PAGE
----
A new campaign, aimed at one million young people, will urge parents to read, listen to or watch Bible stories with their children.
The Bible Society is launching its ‘Pass It On’ campaign amidst a rise in TV and film adaptations of biblical stories.
The Society’s Chief Executive, James Catford, said the “campaign is about the people that count in children’s lives helping to keep the Bible alive for many generations to come”.
The Daily Telegraph reports that the campaign organisers are talking with children’s authors to release print adaptations of Biblical stories.
New apps for iPads and other tablet devices are also understood to be in the works.
Underlying the initiative is an aim to capture the attention of a “time-poor generation”, who according to Catford, “spend more than an average working week on computers and other devices”.
The campaign will move to capitalise on upcoming Hollywood adaptations retelling the stories of Noah and Moses.
Catford said: “Blockbuster films and TV interpretation are testament to the fact that it is a book filled with exciting stories that have inspired children and adults for generations”.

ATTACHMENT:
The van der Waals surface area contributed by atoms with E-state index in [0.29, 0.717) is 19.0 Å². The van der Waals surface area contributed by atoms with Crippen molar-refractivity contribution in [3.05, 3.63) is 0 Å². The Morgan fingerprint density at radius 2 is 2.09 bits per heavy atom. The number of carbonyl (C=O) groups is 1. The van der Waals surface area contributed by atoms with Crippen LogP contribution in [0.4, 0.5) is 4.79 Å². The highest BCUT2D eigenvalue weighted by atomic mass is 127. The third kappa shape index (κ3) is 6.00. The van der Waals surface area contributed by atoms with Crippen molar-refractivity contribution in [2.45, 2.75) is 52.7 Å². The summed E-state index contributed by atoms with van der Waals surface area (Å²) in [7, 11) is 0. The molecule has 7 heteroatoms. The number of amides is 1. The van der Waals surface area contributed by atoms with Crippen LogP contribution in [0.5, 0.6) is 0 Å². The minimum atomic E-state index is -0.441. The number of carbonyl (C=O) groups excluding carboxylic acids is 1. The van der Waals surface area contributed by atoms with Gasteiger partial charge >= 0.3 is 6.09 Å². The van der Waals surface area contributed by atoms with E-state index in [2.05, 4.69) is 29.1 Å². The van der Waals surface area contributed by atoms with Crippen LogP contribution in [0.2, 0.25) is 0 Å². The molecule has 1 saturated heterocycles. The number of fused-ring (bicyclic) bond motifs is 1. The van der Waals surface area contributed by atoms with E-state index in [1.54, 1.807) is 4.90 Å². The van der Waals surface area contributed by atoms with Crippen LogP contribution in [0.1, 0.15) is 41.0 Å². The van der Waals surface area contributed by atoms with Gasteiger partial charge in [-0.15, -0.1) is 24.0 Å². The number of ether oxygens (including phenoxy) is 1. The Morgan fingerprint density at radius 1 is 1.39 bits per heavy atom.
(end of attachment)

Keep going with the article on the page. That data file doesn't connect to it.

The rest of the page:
The Telegraph reports on research commissioned by the Society – which is yet to be published – that found British adults who recognise scriptural themes and stories to be in the minority.
A recent ComRes survey of over 2,000 people revealed that 12 per cent of Londoners think Santa is in the Bible.
Over 80 per cent of the public believe that three kings visited Jesus, despite the Gospels only mentioning “wise men from the East”.
Describing the rate at which the Bible is read Catford said, “more than four in five never, or hardly ever, choose to open its pages. Only one in ten reads it regularly”.
“Despite being the world’s all-time bestseller, the Bible today faces its greatest challenges in the UK for centuries”, Catford added.
Last year, magistrates debated a motion to replace the swearing of oaths on the Bible with a promise to “sincerely tell the truth”.
The Magistrates’ Association – which represents more than 80 per cent of the 23,000 magistrates in England and Wales – rejected the proposal.